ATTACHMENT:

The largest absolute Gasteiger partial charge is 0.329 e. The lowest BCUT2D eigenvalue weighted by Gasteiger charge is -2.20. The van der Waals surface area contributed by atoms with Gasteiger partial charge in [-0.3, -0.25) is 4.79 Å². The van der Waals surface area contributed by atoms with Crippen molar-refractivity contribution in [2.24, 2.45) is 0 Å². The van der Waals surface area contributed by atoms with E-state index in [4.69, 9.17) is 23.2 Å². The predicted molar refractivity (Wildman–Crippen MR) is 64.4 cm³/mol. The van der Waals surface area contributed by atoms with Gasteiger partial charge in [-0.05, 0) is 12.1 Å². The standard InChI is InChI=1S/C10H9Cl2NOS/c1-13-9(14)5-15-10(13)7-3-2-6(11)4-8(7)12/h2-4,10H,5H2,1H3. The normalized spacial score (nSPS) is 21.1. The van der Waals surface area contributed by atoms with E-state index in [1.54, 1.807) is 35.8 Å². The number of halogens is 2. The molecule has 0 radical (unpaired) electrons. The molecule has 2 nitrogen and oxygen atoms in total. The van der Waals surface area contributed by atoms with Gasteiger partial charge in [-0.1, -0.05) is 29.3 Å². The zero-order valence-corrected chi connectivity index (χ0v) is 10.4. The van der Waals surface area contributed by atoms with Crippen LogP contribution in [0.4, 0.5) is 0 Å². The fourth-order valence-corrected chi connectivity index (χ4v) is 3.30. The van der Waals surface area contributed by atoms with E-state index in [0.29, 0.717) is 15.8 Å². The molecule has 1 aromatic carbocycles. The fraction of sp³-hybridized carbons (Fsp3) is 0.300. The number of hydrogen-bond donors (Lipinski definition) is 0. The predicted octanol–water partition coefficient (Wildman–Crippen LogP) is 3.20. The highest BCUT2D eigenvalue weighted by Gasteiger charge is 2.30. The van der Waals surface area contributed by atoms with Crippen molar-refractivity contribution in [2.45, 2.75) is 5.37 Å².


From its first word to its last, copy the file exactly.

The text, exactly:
The largest absolute Gasteiger partial charge is 0.329 e. The lowest BCUT2D eigenvalue weighted by Gasteiger charge is -2.20. The van der Waals surface area contributed by atoms with Gasteiger partial charge in [-0.3, -0.25) is 4.79 Å². The van der Waals surface area contributed by atoms with Crippen molar-refractivity contribution in [2.24, 2.45) is 0 Å². The van der Waals surface area contributed by atoms with E-state index in [4.69, 9.17) is 23.2 Å². The predicted molar refractivity (Wildman–Crippen MR) is 64.4 cm³/mol. The van der Waals surface area contributed by atoms with Gasteiger partial charge in [-0.05, 0) is 12.1 Å². The standard InChI is InChI=1S/C10H9Cl2NOS/c1-13-9(14)5-15-10(13)7-3-2-6(11)4-8(7)12/h2-4,10H,5H2,1H3. The normalized spacial score (nSPS) is 21.1. The van der Waals surface area contributed by atoms with E-state index in [1.54, 1.807) is 35.8 Å². The number of halogens is 2. The molecule has 0 radical (unpaired) electrons. The molecule has 2 nitrogen and oxygen atoms in total. The van der Waals surface area contributed by atoms with Gasteiger partial charge in [-0.1, -0.05) is 29.3 Å². The zero-order valence-corrected chi connectivity index (χ0v) is 10.4. The van der Waals surface area contributed by atoms with Crippen LogP contribution in [0.4, 0.5) is 0 Å². The fourth-order valence-corrected chi connectivity index (χ4v) is 3.30. The van der Waals surface area contributed by atoms with E-state index in [0.29, 0.717) is 15.8 Å². The molecule has 1 aromatic carbocycles. The fraction of sp³-hybridized carbons (Fsp3) is 0.300. The number of hydrogen-bond donors (Lipinski definition) is 0. The predicted octanol–water partition coefficient (Wildman–Crippen LogP) is 3.20. The highest BCUT2D eigenvalue weighted by Gasteiger charge is 2.30. The van der Waals surface area contributed by atoms with Crippen molar-refractivity contribution in [2.45, 2.75) is 5.37 Å².